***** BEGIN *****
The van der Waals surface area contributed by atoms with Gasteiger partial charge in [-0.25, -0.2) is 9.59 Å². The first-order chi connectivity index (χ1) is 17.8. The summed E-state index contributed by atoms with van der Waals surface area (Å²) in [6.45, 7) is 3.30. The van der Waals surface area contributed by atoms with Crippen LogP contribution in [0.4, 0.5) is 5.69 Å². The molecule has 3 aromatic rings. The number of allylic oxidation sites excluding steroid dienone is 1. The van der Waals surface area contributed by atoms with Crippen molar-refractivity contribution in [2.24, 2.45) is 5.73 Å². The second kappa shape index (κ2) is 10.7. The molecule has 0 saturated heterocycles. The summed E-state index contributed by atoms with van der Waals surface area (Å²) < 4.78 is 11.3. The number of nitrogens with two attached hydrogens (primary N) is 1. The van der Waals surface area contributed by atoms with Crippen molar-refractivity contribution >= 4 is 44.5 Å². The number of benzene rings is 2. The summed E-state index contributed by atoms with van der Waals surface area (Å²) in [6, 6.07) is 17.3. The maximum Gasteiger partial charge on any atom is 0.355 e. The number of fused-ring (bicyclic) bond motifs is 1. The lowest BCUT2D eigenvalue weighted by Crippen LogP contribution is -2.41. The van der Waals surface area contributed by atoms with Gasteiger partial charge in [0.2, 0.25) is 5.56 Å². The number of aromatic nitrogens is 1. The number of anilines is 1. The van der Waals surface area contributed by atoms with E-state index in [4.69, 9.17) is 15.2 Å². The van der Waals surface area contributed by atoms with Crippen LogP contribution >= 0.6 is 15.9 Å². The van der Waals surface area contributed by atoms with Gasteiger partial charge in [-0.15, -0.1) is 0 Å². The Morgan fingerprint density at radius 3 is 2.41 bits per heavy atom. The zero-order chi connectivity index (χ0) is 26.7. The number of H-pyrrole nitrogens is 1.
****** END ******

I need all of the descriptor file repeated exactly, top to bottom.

The van der Waals surface area contributed by atoms with Gasteiger partial charge in [-0.25, -0.2) is 9.59 Å². The first-order chi connectivity index (χ1) is 17.8. The summed E-state index contributed by atoms with van der Waals surface area (Å²) in [6.45, 7) is 3.30. The van der Waals surface area contributed by atoms with Crippen LogP contribution in [0.4, 0.5) is 5.69 Å². The molecule has 3 aromatic rings. The number of allylic oxidation sites excluding steroid dienone is 1. The van der Waals surface area contributed by atoms with Crippen molar-refractivity contribution in [2.24, 2.45) is 5.73 Å². The second kappa shape index (κ2) is 10.7. The molecule has 0 saturated heterocycles. The summed E-state index contributed by atoms with van der Waals surface area (Å²) < 4.78 is 11.3. The number of nitrogens with two attached hydrogens (primary N) is 1. The van der Waals surface area contributed by atoms with Crippen molar-refractivity contribution >= 4 is 44.5 Å². The number of benzene rings is 2. The summed E-state index contributed by atoms with van der Waals surface area (Å²) in [6, 6.07) is 17.3. The maximum Gasteiger partial charge on any atom is 0.355 e. The number of fused-ring (bicyclic) bond motifs is 1. The lowest BCUT2D eigenvalue weighted by Crippen LogP contribution is -2.41. The van der Waals surface area contributed by atoms with Gasteiger partial charge in [0.2, 0.25) is 5.56 Å². The number of aromatic nitrogens is 1. The number of anilines is 1. The van der Waals surface area contributed by atoms with E-state index in [4.69, 9.17) is 15.2 Å². The van der Waals surface area contributed by atoms with Crippen LogP contribution >= 0.6 is 15.9 Å². The van der Waals surface area contributed by atoms with Gasteiger partial charge in [-0.15, -0.1) is 0 Å². The Morgan fingerprint density at radius 3 is 2.41 bits per heavy atom. The zero-order chi connectivity index (χ0) is 26.7. The number of H-pyrrole nitrogens is 1.